Just another example where we have been gazumped, as there are at least two more cultural centres now on the drawing board. Time for a radical change in thinking.

  4. Listen to the Aboriginal people. It’s about time Mr Gunner showed some respect.
    The Aboriginal people already have plans in place to build the gallery that will showcase their culture.

  5. Waste of energy, time, money gone in this project.
    But when are we going to get an idea of what is going to go in this gallery? Where those beautiful paintings, artefacts, creations are stored waiting to see the light of day?
    “At this stage we are putting this proposal confidentially to Council to gauge your support before we seek the views of Aboriginal people and other residents.”
    The town council should never have accepted to discussions behind closed doors. We the residents and ratepayers have the right to know.
    Mr Gunner promised an open and transparent and trustworthy Government.
    So did our Council. Therefore: All government data should be made available upon request, in a timely manner.

  6. Why not leave perfectly good buildings in place build an exciting new appropriate structure south of The Gap, in the style of a broad sweeping bridge over the Todd River.
    It’s an idea that past resident and creative thinker, Miranda Sage, shared with me.
    I’ve just visited a museum built across a river in Maccangna at Lago Maggiore in Italy which prompted me to comment.

  7. This nonsense is a political joke, a silent arm wrestling game between Micheal Gunner and Damien Ryan.
    Now they talk of a swap: if we cannot demolish Anzac High let’s demolish the pleasant and functional civic centre and its public library.
    But some demolition will have to take place; for what? For the revival of the economy and its CBD. National Aboriginal Art gallery has lost its prime focus. Shame.

  8. Karen: It is simply using a noun verses an adjective, either is accpeptable, neither is disrespectful. Are there not more important things to worry about?

  9. For heaven’s sake. Why on earth would you place the gallery anywhere other than the Anzac Oval site?
    South of The Gap, oh right – easy to commute to for tourists and town people then? It would become yet another white elephant and other failed project we can attribute to a lack of imagination.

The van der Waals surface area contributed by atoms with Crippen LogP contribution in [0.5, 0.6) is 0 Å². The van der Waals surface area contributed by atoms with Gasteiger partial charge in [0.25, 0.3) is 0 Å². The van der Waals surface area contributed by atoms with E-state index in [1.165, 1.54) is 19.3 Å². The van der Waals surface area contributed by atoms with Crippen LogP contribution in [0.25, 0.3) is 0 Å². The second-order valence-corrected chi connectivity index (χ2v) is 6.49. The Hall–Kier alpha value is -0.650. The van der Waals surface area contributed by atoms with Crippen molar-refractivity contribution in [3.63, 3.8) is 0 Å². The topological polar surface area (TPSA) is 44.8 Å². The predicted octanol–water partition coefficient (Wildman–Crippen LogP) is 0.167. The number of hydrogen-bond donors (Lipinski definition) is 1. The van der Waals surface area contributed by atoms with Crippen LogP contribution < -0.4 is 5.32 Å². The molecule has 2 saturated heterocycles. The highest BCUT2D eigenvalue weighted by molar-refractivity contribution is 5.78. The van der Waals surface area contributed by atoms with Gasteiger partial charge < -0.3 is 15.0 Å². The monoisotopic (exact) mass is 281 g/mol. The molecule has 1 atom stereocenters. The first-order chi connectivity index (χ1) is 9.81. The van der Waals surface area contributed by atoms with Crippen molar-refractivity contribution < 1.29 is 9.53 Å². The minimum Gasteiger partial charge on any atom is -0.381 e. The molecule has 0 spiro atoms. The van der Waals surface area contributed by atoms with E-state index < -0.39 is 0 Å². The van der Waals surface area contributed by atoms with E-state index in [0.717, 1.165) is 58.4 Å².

For its economic success it needs to be near to the CBD, walking distance to cafes, restaurants, hotels and be easily accessible for potential employees to help run the place!
    The project has potential to give an economic boost to the CBD where it is desperately needed.
    While on one hand these “old minds” complain about the lack of economic activity in the town, shops closing etc, on the other they propose to put the gallery out in the sticks?
    How does this make any sense?
    There are no cultural considerations to the Anzac Oval site either, given that there are no sacred sites in the current planning area and if anything, provisions could be made as part of this project to better protect those that do exist nearby with weed management, rubbish collection etc.
    And don’t give us the Anzac Oval Heritage Story. No-one gives a hoot who used to play footy on or use that oval in the 50s.
    The fact is the future generations will benefit from good decision making now!

  10. The most important thing about the gallery is that more coffees get sold in the Mall. They should bulldoze Flynn Church and Adelaide House and build it there.

  11. The south of The Gap location is not only due to cultural reasons, but more so that it would be built on Aboriginal land.
    Thus the gallery would have to pay rent to the Aboriginal families ongoing.
    It’s a commercial decision!
    A CBD location is required to bring tourists and increase foot traffic around the CBD.


Please enter your comment!
Please enter your name here